Dr. Suzanne B. Phillips

Licensed Psychologist, Psychoanalyst, Diplomate in Group Psychology, Certified Group Therapist, Author, Radio Host and Media Consultant Covering a Wide Range of Psychological Topics

Post: Read Your Way to Increased Female Sexual Desire:Findings

bookA recent cover of the New York Times Book Review invites, “ Let’s Read about Sex.”

For the 30-40 million women who seek help for lowered sexual desire…that may be a good idea.

  • Lowered sexual desire is the number one sexual complaint of women of all ages.
  • In most cases, women remember feeling differently and enjoying sex and often feel troubled or guilty that they no longer feel desire.
  • Many women wish they had the urge but they are too tired, annoyed, self-conscious, busy or uninterested to initiate.
  • Some oblige, some avoid. Many women wish their partner had the magic words to make them feel loved and cherished–as well as “ hot.”:

How Could Reading Possibly Help?

Part of the answer reflects gender differences between men and women with respect to sexual desire.

  • Whereas sexual desire is more tied to physical arousal in men, for women it is a function of many other factors including context, beliefs, attitudes, feeling desired, feeling accepted and open communication in a relationship.
  • As psychologist and author, Laurie Mintz describes, for women the most important sex organ is her mind.

“It starts in your head. If your head isn’t there, the mechanics don’t matter.”

  • Adding the physiology to this, whereas men are automatically stirred by visual cues to sexual desire and arousal, women often have to enter into a sexual experience and become aroused before they experience sexual desire.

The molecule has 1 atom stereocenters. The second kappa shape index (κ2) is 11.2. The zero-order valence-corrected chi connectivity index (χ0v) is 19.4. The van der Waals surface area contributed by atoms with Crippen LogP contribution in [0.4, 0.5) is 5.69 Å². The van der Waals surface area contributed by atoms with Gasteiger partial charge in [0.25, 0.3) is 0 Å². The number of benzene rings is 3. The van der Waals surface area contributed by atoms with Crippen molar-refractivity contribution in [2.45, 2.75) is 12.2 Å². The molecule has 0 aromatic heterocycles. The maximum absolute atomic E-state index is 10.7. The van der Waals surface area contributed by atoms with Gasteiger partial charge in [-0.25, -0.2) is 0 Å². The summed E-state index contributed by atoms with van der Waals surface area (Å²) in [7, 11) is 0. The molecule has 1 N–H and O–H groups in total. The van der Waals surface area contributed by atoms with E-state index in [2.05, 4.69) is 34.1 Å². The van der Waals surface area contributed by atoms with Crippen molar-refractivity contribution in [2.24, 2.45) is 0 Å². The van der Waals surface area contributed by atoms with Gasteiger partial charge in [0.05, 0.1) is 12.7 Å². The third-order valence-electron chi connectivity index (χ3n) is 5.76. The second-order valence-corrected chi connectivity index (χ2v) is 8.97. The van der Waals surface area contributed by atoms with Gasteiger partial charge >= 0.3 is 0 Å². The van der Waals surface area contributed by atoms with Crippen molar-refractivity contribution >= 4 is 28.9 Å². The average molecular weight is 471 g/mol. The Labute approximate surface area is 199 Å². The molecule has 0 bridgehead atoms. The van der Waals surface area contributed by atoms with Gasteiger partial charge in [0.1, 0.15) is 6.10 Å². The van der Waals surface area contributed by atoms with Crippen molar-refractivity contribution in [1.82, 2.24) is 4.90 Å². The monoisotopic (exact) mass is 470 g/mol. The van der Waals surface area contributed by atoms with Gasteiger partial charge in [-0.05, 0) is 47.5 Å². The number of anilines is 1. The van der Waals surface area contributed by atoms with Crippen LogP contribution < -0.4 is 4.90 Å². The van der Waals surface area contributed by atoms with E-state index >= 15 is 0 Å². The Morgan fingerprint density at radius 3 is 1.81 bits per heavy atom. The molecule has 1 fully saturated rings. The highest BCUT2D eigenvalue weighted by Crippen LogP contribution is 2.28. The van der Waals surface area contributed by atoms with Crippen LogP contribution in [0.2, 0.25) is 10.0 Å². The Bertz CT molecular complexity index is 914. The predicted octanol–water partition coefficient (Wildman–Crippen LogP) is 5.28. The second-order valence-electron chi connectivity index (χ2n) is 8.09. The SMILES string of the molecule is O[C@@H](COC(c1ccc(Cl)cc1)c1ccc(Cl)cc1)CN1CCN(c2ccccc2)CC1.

• As such, whereas the feeling of being cared about and desired by her partner is important, a woman’s vision of herself as sexy, hot, and desirable is, in some ways, even more important than her partner’s vision of her. It is often the impetus that moves her to sexual involvement.
  • Positive sexual memories, identifications, associations, fantasies etc. are sexually important for women.
  • In striking new research using brain scans, Dr. Komisaruk at Rutgers found that pleasure centers in a women’s brain lit up identically whether the women reached a sexual high physically or with erotic thoughts.

The Impact of Reading on Sexual Desire

The New York Times article offers the glimpses of writers and readers as they share the excitement and arousal invited by overtly sexual scenes or simply implied sexual feelings in literature.

  • Writer Jackie Collins adds ” I like to think I write erotic sex as opposed to rude sex…So many people tell me I taught them everything they know about sex.”
  • Rachel Kushner writes “ Of the books I like, it could be argued that sex is infused into every cadence, even if never explicitly.”
  • Brenda Shaughnessy shares that when reading, “ I want something new to discover in these old urges.”

If we recognize that reading is not passive and that each reader takes and uses what is written in a uniquely personal way, then erotic material can be useful, evocative, thought provoking, stimulating, and fantasy building. It not only brings sex to mind; more importantly, it brings the reader’s sexual self to mind.

What Does The Research Tell Us?

In her exploration of this topic, Laurie Mintz identifies two areas that demonstrate empirical evidence that reading can increase female sexual desire:  Some Erotic literature and Self-Help Books.